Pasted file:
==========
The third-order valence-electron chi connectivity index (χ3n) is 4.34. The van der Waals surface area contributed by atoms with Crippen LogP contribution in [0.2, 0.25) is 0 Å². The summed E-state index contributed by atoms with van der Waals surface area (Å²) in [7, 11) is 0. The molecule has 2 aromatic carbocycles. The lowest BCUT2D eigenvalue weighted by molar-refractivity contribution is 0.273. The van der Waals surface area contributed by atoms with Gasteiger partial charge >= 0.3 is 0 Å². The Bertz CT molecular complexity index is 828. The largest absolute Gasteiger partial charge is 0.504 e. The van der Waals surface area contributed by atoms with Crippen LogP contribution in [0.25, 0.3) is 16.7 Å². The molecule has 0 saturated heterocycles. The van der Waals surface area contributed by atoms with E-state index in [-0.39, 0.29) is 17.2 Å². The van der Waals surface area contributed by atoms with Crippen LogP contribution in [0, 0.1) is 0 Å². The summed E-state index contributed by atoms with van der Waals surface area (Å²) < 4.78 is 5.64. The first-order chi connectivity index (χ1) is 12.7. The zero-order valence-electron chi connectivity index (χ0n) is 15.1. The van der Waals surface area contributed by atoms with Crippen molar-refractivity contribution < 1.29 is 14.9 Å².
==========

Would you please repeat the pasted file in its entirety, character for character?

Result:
The third-order valence-electron chi connectivity index (χ3n) is 4.34. The van der Waals surface area contributed by atoms with Crippen LogP contribution in [0.2, 0.25) is 0 Å². The summed E-state index contributed by atoms with van der Waals surface area (Å²) in [7, 11) is 0. The molecule has 2 aromatic carbocycles. The lowest BCUT2D eigenvalue weighted by molar-refractivity contribution is 0.273. The van der Waals surface area contributed by atoms with Gasteiger partial charge >= 0.3 is 0 Å². The Bertz CT molecular complexity index is 828. The largest absolute Gasteiger partial charge is 0.504 e. The van der Waals surface area contributed by atoms with Crippen LogP contribution in [0.25, 0.3) is 16.7 Å². The molecule has 0 saturated heterocycles. The van der Waals surface area contributed by atoms with E-state index in [-0.39, 0.29) is 17.2 Å². The van der Waals surface area contributed by atoms with Crippen LogP contribution in [0, 0.1) is 0 Å². The summed E-state index contributed by atoms with van der Waals surface area (Å²) < 4.78 is 5.64. The first-order chi connectivity index (χ1) is 12.7. The zero-order valence-electron chi connectivity index (χ0n) is 15.1. The van der Waals surface area contributed by atoms with Crippen molar-refractivity contribution < 1.29 is 14.9 Å².